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Charity: The new big business.

quelquod
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Re: Charity: The new big business.

This is nothing but a typical newspaper selling campaign - as usual tells half the story and makes a headline out of it. The comments above show how easy it is to whip up a bit of righteous outrage amongst folk who give (for many) a miniscule proportion of their wealth to these good causes.
Taking the heart Foundation as an instance, they run a huge network of shops with relatively huge lighting, heating, fitting and maintenance costs. They also run a large fleet of vans which are out all day collecting donations. They have to purchase the usual large quantities of consumables, collection bags and the like that any large organisation would. On top of that they run large advertising campaigns on TV (paid for) and in the very newspapers who produce these half-truths and which charge them of course for the advertising space they take. All of these costs come out of the gross income which the newspaper story forgets to mention.
Ask any businessman how he would compare his income with his profit for a clearer explanation of how the real world operates.
Bad news sells newspapers and my goodness it's easy to see how.
Democracy - 3 wolves and a lamb voting about what to have for lunch!
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Re: Charity: The new big business.

Quote from: quelquod
Taking the heart Foundation as an instance, they run a huge network of shops ...

Which in terms of financial efficiency is not terribly good except in employing charity workers.
Now Zen, but a +Net residue.
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Re: Charity: The new big business.

@quelquod,
You make some good points but some firms make a good profit on the money they collect for the various charities, there have been several reports / financial statement that show some do much better than others when comparing the % of money that actually goes to the charity.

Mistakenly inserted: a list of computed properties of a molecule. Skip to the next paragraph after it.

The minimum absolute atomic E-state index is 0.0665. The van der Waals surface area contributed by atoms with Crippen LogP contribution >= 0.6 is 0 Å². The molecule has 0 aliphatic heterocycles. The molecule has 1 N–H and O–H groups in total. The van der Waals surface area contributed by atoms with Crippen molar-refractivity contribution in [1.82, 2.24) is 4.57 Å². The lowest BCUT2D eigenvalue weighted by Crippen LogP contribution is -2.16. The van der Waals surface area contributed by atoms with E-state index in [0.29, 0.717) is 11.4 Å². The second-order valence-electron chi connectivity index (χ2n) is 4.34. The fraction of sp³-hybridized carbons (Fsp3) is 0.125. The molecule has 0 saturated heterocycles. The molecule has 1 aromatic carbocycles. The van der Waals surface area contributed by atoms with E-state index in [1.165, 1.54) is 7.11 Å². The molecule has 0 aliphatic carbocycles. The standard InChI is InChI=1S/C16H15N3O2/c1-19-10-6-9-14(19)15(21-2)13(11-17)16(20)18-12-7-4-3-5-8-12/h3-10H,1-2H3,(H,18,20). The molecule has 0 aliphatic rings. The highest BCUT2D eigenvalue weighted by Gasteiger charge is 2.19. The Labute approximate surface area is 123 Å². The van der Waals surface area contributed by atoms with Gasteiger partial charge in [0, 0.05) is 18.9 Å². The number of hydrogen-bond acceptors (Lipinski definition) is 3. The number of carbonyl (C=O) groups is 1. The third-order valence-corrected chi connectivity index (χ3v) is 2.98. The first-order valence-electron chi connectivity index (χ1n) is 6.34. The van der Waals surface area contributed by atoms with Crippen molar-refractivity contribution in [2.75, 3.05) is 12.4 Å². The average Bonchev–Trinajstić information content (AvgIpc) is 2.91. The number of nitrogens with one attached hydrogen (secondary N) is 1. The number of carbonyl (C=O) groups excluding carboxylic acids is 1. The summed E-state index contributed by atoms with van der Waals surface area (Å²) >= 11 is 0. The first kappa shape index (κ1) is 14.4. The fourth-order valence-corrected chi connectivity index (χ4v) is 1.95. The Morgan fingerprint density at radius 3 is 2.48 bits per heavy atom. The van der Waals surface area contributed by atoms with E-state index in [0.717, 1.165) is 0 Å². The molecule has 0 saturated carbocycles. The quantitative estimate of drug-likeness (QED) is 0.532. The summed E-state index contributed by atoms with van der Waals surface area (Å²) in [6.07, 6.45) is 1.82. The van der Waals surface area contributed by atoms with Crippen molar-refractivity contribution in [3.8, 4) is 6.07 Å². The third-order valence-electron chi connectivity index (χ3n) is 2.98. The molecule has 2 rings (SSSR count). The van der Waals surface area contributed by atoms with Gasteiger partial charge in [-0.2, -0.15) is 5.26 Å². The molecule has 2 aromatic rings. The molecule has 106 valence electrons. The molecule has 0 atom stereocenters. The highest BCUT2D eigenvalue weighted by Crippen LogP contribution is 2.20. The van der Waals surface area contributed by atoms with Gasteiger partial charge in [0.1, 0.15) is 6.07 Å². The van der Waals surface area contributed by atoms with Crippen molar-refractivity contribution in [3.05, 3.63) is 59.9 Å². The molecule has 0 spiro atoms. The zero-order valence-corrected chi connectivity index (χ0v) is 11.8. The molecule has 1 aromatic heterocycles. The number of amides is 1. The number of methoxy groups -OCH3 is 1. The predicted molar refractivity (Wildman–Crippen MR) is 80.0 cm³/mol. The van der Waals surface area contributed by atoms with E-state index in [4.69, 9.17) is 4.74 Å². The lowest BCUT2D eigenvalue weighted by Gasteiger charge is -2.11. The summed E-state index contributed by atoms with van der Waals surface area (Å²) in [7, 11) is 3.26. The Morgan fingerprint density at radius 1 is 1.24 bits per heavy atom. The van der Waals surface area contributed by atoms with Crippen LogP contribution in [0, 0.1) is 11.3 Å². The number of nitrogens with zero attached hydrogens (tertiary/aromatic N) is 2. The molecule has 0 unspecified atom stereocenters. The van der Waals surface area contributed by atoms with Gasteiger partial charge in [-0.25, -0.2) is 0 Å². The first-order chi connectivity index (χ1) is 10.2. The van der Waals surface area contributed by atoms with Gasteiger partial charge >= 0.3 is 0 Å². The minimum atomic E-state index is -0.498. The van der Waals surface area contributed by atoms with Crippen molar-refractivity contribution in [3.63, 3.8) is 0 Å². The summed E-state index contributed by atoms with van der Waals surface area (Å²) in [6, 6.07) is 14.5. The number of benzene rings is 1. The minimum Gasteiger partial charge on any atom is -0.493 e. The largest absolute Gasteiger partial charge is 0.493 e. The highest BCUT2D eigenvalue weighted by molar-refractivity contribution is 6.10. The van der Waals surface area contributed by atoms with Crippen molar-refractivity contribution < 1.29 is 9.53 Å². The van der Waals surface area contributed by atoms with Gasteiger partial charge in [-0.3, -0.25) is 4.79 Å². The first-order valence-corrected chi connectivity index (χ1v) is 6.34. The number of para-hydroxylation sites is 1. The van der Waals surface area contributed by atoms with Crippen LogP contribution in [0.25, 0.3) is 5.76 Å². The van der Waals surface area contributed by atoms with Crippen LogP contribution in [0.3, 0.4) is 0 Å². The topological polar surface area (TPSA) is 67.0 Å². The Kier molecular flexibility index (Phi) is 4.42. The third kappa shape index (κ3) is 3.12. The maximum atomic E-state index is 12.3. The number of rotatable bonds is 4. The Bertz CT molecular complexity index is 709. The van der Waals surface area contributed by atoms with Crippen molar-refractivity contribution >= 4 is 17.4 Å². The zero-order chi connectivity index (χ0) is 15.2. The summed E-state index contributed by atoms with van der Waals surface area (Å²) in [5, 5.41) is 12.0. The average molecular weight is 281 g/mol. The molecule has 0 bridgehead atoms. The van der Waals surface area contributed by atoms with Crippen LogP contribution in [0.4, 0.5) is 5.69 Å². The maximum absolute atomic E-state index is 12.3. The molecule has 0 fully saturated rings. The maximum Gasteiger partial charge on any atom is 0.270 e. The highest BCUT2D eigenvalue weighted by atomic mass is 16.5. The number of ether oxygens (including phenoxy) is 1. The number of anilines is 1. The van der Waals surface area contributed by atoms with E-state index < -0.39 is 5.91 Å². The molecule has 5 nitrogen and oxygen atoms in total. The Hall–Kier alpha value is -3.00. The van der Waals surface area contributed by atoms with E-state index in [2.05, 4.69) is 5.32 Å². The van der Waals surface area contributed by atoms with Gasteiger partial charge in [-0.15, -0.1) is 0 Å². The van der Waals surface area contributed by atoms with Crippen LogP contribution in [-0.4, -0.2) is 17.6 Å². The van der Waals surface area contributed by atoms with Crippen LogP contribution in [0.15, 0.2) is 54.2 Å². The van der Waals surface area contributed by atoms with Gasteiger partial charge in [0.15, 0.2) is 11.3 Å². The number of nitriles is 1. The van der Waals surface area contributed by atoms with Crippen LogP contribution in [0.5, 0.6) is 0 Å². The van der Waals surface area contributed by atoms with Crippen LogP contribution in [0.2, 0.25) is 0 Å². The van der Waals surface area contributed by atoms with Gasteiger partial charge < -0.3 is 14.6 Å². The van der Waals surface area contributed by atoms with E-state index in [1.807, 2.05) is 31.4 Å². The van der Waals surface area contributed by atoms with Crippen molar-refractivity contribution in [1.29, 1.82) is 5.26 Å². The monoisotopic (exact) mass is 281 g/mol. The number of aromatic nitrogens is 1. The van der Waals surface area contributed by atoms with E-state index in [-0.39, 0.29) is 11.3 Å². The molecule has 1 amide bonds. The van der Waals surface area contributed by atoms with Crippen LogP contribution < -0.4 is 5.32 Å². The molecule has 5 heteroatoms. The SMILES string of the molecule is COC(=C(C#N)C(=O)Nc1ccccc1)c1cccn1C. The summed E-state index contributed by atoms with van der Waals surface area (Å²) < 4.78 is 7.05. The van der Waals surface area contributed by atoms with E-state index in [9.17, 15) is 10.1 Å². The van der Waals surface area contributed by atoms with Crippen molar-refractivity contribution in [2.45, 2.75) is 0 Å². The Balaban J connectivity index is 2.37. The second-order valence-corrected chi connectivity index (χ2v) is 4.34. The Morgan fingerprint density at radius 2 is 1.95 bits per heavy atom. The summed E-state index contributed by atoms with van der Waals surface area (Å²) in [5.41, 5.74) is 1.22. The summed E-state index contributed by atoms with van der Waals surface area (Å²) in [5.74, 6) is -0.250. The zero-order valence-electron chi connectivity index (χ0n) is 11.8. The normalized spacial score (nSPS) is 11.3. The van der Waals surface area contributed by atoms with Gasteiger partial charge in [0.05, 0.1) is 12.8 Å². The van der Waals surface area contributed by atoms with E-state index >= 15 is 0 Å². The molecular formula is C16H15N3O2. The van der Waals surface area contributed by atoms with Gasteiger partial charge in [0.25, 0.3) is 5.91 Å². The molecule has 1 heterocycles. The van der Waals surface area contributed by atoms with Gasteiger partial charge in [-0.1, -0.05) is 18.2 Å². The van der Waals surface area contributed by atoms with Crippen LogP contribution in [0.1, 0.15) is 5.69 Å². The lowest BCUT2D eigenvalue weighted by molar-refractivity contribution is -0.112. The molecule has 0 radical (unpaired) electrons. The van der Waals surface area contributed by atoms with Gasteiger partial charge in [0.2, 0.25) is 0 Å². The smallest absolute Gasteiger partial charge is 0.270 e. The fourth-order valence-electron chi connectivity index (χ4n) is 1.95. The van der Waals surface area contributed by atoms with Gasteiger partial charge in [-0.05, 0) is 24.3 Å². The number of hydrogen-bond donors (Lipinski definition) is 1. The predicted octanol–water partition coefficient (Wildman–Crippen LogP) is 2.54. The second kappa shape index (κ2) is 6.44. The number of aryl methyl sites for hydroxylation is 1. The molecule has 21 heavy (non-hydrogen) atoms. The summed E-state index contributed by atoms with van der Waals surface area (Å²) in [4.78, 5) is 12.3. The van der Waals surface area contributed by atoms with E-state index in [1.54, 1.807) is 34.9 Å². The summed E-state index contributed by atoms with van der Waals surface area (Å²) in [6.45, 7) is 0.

Last year there were reports of certain well known firms selling christmas cards where part of the profit would go to charity but the actual sum was little more than a few pence per card.
As someone stated in an earlier post many charities have lost the good will of a large section of the public.
My donations go to MRT (Mountain Rescue Teams) & The air ambulance.
quelquod
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Re: Charity: The new big business.

Quote from: gleneagles
@quelquod,
some firms make a good profit on the money they collect for the various charities, there have been several reports / financial statement that show some do much better than others when comparing the % of money that actually goes to the charity.

Absolutely, but that's a different point entirely. In effect these firms increase their prices by the proportion 'they donate' to charities, so that it's the public who do the contributing whilst the firms claim the moral high ground at no significant cost to themselves. Some companies which collect surplus clothing etc. also give a proportion to a charity and use the charities' name to bolster their advertising - a bit of a dubious practice, but no skin off the charities' nose I guess.
Quote from: AlaricAdair
Which in terms of financial efficiency is not terribly good except in employing charity workers.

This is simply not the case, as goods sold through the shops make more than an order of magnitude more than those disposed of in bulk. The charity workers of course are unpaid aside from the manager.
The shops do well. The point missed (not unknowingly) by the Press is that though the proportion of income available to the charity is lower, the actual amount is greater. Lies, damned lies and statistics as usual eh?
Democracy - 3 wolves and a lamb voting about what to have for lunch!
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Re: Charity: The new big business.